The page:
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Industry wary of Chinese service hubs

November 06, 2013 10:23 IST

PowerThe government’s plan to allow Chinese companies set up power equipment service centres in India has not gone down well with the domestic industry.

Indian manufacturers are concerned about losing market share to Chinese makers.

Raj H Eswaran, president, Indian Electrical Equipment Manufacturers Association, said: “A level-playing field would have been created if we had made it mandatory for Chinese companies to set up manufacturing facilities, too, here.

“Also, there is a huge trade imbalance that must be addressed before promoting Chinese competition.”

During Prime Minister Manmohan Singh’s recent visit to China, a deal was signed to set up power equipment service centres in India.

The service centres will give firms access to spares and after-sales services for equipment imported from China.

“We welcome healthy competition, but there should be level-playing field . . . Chinese firms outbid Indian firms owing to the soft loans provided by the government, apart from subsidies,” said a senior executive at IEEMA.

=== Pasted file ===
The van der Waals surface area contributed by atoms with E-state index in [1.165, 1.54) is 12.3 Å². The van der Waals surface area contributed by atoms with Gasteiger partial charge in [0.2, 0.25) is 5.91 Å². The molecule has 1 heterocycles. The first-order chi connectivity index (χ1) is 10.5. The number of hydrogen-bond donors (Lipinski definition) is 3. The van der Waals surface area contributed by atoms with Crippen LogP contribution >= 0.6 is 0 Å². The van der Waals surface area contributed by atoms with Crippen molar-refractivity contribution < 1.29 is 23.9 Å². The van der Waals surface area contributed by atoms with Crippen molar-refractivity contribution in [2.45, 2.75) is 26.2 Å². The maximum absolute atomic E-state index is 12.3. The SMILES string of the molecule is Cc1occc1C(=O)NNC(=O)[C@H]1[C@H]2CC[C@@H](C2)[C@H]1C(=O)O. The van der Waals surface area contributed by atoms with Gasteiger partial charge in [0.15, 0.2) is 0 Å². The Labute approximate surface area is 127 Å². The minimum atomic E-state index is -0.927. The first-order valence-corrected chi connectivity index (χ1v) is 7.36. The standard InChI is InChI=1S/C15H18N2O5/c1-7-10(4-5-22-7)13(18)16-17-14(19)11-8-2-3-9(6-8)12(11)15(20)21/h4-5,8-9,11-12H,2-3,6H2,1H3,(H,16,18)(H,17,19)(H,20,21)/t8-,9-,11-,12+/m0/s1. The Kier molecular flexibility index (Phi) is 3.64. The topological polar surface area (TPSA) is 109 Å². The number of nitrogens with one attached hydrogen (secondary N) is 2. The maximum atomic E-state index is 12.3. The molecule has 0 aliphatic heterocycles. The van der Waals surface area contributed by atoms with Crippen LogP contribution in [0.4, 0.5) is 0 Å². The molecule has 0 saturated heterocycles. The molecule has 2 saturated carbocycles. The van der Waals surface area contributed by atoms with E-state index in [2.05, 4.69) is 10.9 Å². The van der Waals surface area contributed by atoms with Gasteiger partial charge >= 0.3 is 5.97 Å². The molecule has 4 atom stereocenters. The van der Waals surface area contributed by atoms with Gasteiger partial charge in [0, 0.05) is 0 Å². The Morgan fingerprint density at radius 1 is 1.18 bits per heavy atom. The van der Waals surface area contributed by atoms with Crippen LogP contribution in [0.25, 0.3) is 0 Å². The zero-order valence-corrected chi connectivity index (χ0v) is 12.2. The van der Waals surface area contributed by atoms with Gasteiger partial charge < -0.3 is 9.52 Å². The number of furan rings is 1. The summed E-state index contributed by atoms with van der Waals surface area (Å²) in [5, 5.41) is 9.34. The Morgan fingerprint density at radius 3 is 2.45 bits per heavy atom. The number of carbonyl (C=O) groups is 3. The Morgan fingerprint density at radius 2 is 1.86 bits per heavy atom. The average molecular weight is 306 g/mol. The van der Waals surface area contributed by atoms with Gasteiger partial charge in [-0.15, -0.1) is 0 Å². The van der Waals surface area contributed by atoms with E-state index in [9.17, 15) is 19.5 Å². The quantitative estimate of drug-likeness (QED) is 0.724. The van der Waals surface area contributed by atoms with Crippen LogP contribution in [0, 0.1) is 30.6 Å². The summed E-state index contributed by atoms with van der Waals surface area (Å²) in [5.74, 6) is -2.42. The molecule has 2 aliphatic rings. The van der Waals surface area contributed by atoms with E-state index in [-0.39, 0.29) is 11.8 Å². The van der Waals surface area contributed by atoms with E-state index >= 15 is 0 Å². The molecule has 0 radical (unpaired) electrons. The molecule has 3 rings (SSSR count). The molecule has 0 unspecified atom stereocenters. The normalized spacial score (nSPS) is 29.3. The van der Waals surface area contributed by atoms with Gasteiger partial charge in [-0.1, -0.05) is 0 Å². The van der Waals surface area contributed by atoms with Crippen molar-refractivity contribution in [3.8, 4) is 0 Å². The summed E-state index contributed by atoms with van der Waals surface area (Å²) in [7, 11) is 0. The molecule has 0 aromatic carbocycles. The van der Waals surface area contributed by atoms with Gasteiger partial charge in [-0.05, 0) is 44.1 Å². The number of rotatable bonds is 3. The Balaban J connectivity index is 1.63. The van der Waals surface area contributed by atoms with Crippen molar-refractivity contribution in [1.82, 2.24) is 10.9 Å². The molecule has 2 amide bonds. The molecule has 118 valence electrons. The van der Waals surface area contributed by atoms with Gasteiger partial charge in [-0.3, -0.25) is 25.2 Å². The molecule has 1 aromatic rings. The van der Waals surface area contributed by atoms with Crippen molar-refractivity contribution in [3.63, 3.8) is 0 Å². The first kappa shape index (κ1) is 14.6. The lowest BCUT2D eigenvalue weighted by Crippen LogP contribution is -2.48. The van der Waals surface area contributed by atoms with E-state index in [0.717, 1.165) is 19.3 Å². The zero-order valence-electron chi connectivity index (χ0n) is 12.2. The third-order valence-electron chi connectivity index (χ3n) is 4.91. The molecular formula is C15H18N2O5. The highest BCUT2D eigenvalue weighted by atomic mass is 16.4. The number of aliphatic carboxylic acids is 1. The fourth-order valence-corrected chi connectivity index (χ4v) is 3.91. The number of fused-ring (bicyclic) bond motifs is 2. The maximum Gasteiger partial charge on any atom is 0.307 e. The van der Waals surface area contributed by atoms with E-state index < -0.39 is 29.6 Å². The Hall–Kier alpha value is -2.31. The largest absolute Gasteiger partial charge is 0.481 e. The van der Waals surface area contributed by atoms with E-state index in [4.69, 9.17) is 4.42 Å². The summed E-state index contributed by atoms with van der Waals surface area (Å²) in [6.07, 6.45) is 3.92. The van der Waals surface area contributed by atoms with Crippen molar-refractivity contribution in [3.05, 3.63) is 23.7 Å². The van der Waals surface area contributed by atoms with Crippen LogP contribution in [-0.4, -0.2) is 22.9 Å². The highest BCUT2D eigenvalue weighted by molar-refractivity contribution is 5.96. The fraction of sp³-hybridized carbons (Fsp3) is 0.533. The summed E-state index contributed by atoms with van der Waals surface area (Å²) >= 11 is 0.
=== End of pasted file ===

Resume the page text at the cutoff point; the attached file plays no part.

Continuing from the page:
Chinese firms have supplied equipment with a total capacity of 60,000 Mw in India so far.

Of this, 20,000

Mw has already been set up.

The government’s latest initiative comes in the backdrop of a recent study by the Central Electricity Authority that raised questions over the quality of Chinese equipment.

Last year, the Indian government had raised the basic customs duty on import of equipment for mega and ultra mega power projects to five per cent, leading to an overall duty of 21 per cent including countervailing duty of 12 per cent and a four per cent special additions duty.

Earlier, power gear imports had attracted nil duty.

“However, this five per cent additional duty has not addressed the problem fully. Indian firms are suffering a cost disadvantage of 24 per cent according to the industry’s calculation,” said the IEEMA executive.

According to him, the domestic industry has enough capacity to provide after-sales services.

He pointed out that the Chinese firms have already captured 40 per cent of the domestic market, which offers annual sales opportunity of 17,000 Mw capacity.

India has a current domestic equipment manufacturing capacity of 27,000 Mw. In FY13, power equipment worth Rs 1,30,000 crore (Rs 1,300 billion) was sold in India.

Twenty eight per cent of this comprised generation equipment, while 72 per cent of sales occurred in the transmission and distribution sector.

Sudheer Pal Singh in New Delhi